Sahana Mukherjee, Gettysburg College – History and National Identity

We like taking pictures of moments that reflect the best of our shared history.

Sahana Mukherjee, assistant professor of psychology at Gettysburg College, examines why this can lead to denying injustices of the past.

Sahana Mukherjee, assistant professor of psychology at Gettysburg College, is a social and cultural psychologist. Her research interests lie in the bi-directional relationship between psychological experiences (e.g., national identity) and cultural practices and products (e.g., history museums). Professor Mukherjee uses a variety of research methods (e.g., laboratory research, interviews, field research) to conduct research in the US, Canada, and India. A common thread connecting all her projects is the focus on social justice, and she strives towards conducting research that can be used to understand and alleviate social inequalities.

History and National Identity


How do we remember our nation’s past? When you visit a museum, what do you take photos of? Why?

My colleague, Phia Salter and I have examined these questions in the context of America’s immigration history. We went to Ellis Island Immigration Museum at NYC and asked visitors to share 10 photos of exhibits that they considered most important. Our research assistants coded each of the hundred and fourteen photos. People took more photos that reflected nation glorifying themes focusing on positive aspects of immigration history compared to photos that reflected critical themes focusing on historical injustices.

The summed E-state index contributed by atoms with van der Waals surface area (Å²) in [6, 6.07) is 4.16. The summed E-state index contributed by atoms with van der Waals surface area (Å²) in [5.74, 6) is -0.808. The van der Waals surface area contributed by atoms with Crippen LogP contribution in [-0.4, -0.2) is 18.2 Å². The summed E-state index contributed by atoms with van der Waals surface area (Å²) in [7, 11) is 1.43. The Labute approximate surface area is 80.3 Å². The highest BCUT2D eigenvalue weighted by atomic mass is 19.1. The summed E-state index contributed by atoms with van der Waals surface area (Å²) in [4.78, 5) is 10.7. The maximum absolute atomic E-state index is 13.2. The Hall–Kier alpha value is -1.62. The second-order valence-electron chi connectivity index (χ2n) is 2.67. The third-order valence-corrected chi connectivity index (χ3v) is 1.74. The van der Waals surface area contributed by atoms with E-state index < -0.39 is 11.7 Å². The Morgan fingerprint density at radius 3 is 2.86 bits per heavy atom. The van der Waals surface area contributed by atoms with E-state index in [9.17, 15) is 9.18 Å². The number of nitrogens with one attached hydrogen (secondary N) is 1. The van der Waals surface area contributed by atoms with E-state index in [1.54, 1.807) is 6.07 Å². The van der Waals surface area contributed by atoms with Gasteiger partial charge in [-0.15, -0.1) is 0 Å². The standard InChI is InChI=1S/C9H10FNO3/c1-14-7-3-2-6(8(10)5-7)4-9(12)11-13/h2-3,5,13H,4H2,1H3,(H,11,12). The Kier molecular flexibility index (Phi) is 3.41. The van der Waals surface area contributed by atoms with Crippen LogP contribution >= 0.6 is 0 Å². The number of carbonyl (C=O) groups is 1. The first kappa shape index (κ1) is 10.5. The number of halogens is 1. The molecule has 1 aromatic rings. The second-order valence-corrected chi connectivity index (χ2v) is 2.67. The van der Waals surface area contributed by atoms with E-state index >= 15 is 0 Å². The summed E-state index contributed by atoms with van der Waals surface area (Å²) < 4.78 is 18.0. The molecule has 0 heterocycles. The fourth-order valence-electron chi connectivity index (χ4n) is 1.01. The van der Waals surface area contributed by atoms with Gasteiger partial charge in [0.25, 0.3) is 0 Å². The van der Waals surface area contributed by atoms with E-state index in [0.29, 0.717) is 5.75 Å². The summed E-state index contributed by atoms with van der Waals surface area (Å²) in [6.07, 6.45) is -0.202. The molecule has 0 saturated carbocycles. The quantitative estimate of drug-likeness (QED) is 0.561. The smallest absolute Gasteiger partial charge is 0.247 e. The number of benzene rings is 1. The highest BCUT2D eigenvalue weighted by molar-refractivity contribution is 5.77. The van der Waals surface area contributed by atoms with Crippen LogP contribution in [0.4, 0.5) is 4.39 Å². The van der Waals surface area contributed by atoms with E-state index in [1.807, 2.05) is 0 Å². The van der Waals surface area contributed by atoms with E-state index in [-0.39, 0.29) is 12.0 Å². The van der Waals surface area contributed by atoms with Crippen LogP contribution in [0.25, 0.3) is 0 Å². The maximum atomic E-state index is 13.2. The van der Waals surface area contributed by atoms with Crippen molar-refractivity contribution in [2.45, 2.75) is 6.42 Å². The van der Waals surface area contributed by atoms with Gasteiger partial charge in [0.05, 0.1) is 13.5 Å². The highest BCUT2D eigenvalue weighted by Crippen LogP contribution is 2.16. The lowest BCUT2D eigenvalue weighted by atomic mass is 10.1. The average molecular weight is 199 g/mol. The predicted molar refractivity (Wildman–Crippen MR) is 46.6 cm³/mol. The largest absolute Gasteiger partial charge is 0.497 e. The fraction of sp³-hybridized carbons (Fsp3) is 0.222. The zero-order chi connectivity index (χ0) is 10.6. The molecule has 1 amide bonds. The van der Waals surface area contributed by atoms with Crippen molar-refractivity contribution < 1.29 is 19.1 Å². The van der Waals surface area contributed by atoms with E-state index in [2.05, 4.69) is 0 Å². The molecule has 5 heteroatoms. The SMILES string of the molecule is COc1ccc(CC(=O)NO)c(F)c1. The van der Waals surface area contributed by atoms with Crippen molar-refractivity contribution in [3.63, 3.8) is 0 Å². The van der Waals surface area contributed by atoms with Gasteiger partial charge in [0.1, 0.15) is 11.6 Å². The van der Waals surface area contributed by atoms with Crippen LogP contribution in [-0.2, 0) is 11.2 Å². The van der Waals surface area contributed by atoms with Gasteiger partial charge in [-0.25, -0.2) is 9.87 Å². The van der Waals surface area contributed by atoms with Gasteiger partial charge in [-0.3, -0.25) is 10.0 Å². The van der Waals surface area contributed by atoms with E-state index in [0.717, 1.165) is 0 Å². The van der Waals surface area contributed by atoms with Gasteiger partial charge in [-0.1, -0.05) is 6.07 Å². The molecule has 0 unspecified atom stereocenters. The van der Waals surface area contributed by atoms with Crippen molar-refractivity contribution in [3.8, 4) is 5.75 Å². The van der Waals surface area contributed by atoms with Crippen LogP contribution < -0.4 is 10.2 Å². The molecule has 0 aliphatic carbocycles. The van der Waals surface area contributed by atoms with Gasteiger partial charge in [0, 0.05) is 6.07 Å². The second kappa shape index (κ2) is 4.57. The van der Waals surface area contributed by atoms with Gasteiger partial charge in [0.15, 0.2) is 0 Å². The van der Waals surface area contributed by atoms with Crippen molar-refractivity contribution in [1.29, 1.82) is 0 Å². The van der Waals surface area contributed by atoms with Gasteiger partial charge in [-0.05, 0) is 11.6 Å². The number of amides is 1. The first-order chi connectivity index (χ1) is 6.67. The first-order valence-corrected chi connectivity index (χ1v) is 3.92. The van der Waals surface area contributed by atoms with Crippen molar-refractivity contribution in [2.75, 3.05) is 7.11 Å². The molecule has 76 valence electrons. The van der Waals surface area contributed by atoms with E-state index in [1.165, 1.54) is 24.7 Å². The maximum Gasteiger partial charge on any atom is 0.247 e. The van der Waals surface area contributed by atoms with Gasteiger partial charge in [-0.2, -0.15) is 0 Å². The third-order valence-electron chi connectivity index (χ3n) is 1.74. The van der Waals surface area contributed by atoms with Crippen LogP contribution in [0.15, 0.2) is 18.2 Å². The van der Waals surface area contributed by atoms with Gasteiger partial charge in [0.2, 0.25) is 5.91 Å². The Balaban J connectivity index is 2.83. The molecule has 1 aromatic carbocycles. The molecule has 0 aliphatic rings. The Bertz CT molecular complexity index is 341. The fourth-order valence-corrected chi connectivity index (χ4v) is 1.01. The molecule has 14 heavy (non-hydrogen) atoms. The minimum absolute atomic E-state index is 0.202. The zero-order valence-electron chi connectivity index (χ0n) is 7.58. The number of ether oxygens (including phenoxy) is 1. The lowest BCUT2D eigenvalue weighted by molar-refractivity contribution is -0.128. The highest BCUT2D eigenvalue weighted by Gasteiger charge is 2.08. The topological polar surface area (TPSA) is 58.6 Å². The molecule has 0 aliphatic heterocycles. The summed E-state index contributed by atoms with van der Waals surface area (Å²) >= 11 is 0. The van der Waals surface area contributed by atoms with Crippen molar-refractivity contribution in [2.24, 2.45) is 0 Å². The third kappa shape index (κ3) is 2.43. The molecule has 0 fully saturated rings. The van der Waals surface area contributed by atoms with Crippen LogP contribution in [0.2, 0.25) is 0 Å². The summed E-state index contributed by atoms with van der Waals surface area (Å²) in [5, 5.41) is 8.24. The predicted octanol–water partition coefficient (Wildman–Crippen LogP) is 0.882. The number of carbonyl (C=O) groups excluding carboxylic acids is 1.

We also conducted a lab study and exposed people to an equal number of glorifying, critical, and neutral photos. Our participants preferred the glorifying photos, to the critical ones. And, the more they defined identity in ethnocentric terms (so to be truly American one needs to be Christian, or speak without a foreign accent), the more they preferred the glorifying photos. But how does ethnocentric identity emerge in the first place?

To complete the loop, we exposed people to glorifying OR critical photos. Exposure to critical photos led people to deny ethnocentric identity, and also perceive more injustices.  However, this happened only when the photos were paired with the American flag. Without the flag, we saw the OPPOSITE effect: critical photos lead people to deny injustices. So, if we want people to recognize current inequalities, we could expose them to past narratives on injustice. But it can be threatening to think about our past in a negative manner, so for now, pairing these narratives with the American flag, may be the way to go.